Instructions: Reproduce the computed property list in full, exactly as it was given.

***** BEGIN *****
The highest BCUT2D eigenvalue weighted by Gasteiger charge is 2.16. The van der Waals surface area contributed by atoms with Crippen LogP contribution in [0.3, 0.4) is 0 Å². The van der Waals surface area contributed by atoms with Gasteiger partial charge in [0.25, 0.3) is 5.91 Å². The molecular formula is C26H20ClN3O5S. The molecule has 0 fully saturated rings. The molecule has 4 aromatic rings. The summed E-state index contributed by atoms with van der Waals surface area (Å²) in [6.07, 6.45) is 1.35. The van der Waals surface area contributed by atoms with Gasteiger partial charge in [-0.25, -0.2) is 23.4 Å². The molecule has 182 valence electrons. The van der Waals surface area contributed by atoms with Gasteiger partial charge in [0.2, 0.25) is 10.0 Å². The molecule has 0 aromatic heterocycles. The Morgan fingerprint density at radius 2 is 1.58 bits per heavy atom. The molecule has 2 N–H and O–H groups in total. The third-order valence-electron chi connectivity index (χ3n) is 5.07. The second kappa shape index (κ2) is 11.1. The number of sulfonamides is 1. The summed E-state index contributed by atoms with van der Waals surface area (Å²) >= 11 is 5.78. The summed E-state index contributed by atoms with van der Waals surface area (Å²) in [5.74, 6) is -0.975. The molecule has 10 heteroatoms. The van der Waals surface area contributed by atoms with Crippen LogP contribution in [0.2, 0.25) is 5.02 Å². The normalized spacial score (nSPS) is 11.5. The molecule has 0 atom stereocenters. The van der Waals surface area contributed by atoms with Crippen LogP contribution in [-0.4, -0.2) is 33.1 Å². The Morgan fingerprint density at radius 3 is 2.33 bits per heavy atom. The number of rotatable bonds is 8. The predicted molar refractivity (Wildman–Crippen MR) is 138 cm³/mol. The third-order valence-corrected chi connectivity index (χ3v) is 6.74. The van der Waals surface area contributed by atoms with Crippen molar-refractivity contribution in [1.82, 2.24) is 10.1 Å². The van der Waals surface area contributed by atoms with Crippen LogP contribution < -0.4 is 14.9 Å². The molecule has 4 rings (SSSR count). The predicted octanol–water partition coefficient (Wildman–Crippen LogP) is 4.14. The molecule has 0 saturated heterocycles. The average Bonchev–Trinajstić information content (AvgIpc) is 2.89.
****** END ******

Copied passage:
The highest BCUT2D eigenvalue weighted by Gasteiger charge is 2.16. The van der Waals surface area contributed by atoms with Crippen LogP contribution in [0.3, 0.4) is 0 Å². The van der Waals surface area contributed by atoms with Gasteiger partial charge in [0.25, 0.3) is 5.91 Å². The molecular formula is C26H20ClN3O5S. The molecule has 0 fully saturated rings. The molecule has 4 aromatic rings. The summed E-state index contributed by atoms with van der Waals surface area (Å²) in [6.07, 6.45) is 1.35. The van der Waals surface area contributed by atoms with Gasteiger partial charge in [-0.25, -0.2) is 23.4 Å². The molecule has 182 valence electrons. The van der Waals surface area contributed by atoms with Gasteiger partial charge in [0.2, 0.25) is 10.0 Å². The molecule has 0 aromatic heterocycles. The Morgan fingerprint density at radius 2 is 1.58 bits per heavy atom. The molecule has 2 N–H and O–H groups in total. The third-order valence-electron chi connectivity index (χ3n) is 5.07. The second kappa shape index (κ2) is 11.1. The number of sulfonamides is 1. The summed E-state index contributed by atoms with van der Waals surface area (Å²) >= 11 is 5.78. The summed E-state index contributed by atoms with van der Waals surface area (Å²) in [5.74, 6) is -0.975. The molecule has 10 heteroatoms. The van der Waals surface area contributed by atoms with Crippen LogP contribution in [0.2, 0.25) is 5.02 Å². The normalized spacial score (nSPS) is 11.5. The molecule has 0 atom stereocenters. The van der Waals surface area contributed by atoms with Crippen LogP contribution in [-0.4, -0.2) is 33.1 Å². The Morgan fingerprint density at radius 3 is 2.33 bits per heavy atom. The number of rotatable bonds is 8. The predicted molar refractivity (Wildman–Crippen MR) is 138 cm³/mol. The third-order valence-corrected chi connectivity index (χ3v) is 6.74. The van der Waals surface area contributed by atoms with Crippen molar-refractivity contribution in [1.82, 2.24) is 10.1 Å². The van der Waals surface area contributed by atoms with Crippen LogP contribution < -0.4 is 14.9 Å². The molecule has 4 rings (SSSR count). The predicted octanol–water partition coefficient (Wildman–Crippen LogP) is 4.14. The molecule has 0 saturated heterocycles. The average Bonchev–Trinajstić information content (AvgIpc) is 2.89.